Risk for Infection Patient

Periprosthetic joint infection (PJI) is one of the most severe complications in arthroplasty. The PJI risk is up to 2% in primary procedures and raises to approx. 5% in revision surgery.

There are various risk factors that may cause infection in primary and revision arthroplasty.

Crucial for prevention of infection is to take both the patient’s comorbidities as well as procedure-related risk factors into account*:

  • Age
  • BMI
  • Diabetes mellitus
  • Inflammatory or organic disease
  • Prolonged surgical time
  • Previous infection or steroid injection

(*excerpt of possible risk factors affecting PJI)

You have not agreed to all cookies, which limits the use of the website and performance. To be able to use our website to its full extent, please agree to all cookies. You can change your preferences in the cookie settings.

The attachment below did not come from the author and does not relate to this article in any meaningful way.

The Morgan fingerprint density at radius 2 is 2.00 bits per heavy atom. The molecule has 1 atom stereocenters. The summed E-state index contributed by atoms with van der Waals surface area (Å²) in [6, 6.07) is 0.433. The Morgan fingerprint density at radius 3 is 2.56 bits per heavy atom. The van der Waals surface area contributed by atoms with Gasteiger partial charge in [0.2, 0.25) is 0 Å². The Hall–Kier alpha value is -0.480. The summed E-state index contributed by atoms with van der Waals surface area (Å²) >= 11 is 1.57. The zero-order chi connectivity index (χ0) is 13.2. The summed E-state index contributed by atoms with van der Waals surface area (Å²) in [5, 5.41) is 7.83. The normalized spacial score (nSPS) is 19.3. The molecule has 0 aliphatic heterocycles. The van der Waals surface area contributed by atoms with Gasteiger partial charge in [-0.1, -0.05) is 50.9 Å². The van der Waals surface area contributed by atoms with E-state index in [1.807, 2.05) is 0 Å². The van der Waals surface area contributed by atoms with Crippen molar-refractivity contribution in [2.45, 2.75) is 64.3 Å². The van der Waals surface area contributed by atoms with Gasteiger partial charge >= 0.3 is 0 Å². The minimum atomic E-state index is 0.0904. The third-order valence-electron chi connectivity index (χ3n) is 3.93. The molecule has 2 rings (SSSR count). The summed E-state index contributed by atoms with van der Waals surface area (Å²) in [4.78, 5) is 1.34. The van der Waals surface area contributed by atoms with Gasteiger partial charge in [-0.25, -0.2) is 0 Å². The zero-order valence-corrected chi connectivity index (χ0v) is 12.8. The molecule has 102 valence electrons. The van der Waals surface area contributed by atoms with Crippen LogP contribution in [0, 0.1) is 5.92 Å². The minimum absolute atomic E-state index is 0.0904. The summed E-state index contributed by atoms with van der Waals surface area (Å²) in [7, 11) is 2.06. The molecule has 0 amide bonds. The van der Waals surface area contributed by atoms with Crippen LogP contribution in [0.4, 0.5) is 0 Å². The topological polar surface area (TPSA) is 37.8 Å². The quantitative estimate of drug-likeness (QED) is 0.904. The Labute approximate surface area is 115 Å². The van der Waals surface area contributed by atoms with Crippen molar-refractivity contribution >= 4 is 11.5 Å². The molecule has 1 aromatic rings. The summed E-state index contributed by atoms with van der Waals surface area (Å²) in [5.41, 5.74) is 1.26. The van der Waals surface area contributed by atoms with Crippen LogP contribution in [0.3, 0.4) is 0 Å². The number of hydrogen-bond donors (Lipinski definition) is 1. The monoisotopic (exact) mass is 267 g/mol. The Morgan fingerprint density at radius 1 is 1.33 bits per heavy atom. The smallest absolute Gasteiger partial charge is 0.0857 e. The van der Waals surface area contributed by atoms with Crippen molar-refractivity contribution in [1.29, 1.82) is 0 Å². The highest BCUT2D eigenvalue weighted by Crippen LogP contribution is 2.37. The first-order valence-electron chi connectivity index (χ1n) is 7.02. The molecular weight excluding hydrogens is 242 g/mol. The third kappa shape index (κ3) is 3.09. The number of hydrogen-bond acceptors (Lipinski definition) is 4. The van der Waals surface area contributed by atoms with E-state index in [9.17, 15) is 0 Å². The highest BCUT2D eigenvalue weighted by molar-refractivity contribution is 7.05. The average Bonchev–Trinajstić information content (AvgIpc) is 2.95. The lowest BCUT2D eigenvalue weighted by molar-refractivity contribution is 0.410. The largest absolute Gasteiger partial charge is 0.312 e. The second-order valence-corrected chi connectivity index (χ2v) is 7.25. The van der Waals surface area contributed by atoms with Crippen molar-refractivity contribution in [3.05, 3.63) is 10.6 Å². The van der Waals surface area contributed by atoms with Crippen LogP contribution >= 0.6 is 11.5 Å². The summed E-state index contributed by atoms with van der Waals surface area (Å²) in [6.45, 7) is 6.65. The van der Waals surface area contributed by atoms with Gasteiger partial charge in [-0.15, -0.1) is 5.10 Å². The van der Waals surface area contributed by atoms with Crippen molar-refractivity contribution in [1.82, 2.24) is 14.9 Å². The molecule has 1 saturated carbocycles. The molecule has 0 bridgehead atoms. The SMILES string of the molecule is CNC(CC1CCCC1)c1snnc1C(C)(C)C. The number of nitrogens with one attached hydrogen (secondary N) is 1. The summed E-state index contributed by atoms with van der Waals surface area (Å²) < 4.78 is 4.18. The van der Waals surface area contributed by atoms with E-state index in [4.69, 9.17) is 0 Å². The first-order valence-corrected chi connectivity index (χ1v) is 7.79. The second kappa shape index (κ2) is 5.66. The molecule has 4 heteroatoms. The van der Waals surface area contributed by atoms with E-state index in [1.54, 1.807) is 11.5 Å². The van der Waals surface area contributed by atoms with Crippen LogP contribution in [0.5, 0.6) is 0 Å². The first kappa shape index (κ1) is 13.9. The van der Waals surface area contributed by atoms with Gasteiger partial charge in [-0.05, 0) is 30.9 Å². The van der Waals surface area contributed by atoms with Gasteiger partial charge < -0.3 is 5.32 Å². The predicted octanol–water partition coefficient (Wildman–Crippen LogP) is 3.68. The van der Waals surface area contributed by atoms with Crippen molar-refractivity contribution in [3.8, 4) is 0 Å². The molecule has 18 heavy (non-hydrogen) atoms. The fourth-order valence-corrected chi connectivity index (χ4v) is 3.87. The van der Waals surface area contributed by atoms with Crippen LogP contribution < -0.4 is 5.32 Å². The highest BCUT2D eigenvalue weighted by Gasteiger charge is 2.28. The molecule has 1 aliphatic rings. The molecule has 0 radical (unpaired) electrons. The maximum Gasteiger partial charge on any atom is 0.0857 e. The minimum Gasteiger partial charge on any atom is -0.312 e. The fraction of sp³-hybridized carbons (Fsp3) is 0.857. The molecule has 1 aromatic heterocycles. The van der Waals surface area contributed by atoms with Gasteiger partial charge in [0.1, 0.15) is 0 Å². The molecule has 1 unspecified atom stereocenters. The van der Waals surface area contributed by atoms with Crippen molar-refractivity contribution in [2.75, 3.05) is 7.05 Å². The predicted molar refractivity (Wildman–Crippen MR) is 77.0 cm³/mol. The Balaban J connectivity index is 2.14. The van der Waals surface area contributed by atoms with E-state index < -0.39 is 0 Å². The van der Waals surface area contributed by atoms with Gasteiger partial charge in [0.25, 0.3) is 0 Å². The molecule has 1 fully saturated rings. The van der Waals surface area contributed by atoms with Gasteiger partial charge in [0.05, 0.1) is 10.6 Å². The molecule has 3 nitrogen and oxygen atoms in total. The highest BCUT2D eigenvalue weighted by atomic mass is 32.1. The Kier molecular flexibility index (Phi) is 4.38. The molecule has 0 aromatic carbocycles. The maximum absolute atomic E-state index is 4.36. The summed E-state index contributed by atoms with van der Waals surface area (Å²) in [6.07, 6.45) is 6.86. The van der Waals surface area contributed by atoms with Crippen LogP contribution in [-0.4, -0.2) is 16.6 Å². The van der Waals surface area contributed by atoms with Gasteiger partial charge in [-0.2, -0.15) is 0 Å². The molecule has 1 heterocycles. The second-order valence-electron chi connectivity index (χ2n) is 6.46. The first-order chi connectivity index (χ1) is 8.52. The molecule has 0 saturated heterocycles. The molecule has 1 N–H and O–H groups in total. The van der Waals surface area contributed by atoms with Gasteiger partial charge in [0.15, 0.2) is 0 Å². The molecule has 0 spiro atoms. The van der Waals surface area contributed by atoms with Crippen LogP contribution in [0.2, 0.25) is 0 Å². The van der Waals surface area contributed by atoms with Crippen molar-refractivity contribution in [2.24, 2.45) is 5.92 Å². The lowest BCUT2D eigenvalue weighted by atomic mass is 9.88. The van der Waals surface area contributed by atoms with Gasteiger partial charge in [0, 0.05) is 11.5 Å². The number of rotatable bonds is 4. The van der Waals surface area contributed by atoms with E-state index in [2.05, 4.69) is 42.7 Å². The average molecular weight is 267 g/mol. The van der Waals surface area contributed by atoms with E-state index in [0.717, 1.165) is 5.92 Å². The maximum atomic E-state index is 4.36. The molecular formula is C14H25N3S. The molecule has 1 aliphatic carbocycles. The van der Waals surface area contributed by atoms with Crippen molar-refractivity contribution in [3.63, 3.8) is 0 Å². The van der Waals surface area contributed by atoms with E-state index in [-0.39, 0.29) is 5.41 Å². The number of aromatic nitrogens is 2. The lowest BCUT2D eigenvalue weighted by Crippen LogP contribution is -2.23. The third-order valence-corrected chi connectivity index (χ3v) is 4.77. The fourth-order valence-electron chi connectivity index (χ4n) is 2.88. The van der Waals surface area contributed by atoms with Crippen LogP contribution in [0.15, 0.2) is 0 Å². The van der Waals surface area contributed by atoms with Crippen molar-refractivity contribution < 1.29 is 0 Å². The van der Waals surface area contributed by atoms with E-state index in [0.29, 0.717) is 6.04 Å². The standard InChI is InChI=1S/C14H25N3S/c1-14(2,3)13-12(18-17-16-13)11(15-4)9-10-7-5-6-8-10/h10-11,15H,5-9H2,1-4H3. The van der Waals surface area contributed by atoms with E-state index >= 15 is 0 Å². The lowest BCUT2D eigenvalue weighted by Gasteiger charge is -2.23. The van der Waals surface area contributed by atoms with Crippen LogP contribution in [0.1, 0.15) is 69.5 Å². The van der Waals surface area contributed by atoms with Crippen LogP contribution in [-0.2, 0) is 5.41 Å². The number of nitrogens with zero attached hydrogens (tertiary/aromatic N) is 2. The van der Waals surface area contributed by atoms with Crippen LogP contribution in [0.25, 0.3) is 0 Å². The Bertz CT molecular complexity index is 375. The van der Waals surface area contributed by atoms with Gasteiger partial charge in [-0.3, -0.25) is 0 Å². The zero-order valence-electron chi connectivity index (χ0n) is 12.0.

You can change your preferences in the cookie settings.

Risk-adapted approach in arthroplasty

In a risk-adapted approach dual antibiotic-loaded bone cements play an important role for prevention of infection in high risk primary procedures, aseptic revision arthroplasty and fractured neck of femur. Dual antibiotic-loaded bone cements offer a broad effectiveness against the pathogens commonly causing an infection and prevent periprosthetic joint infections.

You have not agreed to all cookies, which limits the use of the website and performance. To be able to use our website to its full extent, please agree to all cookies. You can change your preferences in the cookie settings.

You can change your preferences in the cookie settings.

“… the more frail a patient is we have to use everything we have to avoid infection ... because in this kind of patient we have the worst [outcome] in PJI … ”(Pablo Sanz-Ruiz in ScienceCast “Clinical evidence for prophylactic use of ALBC”)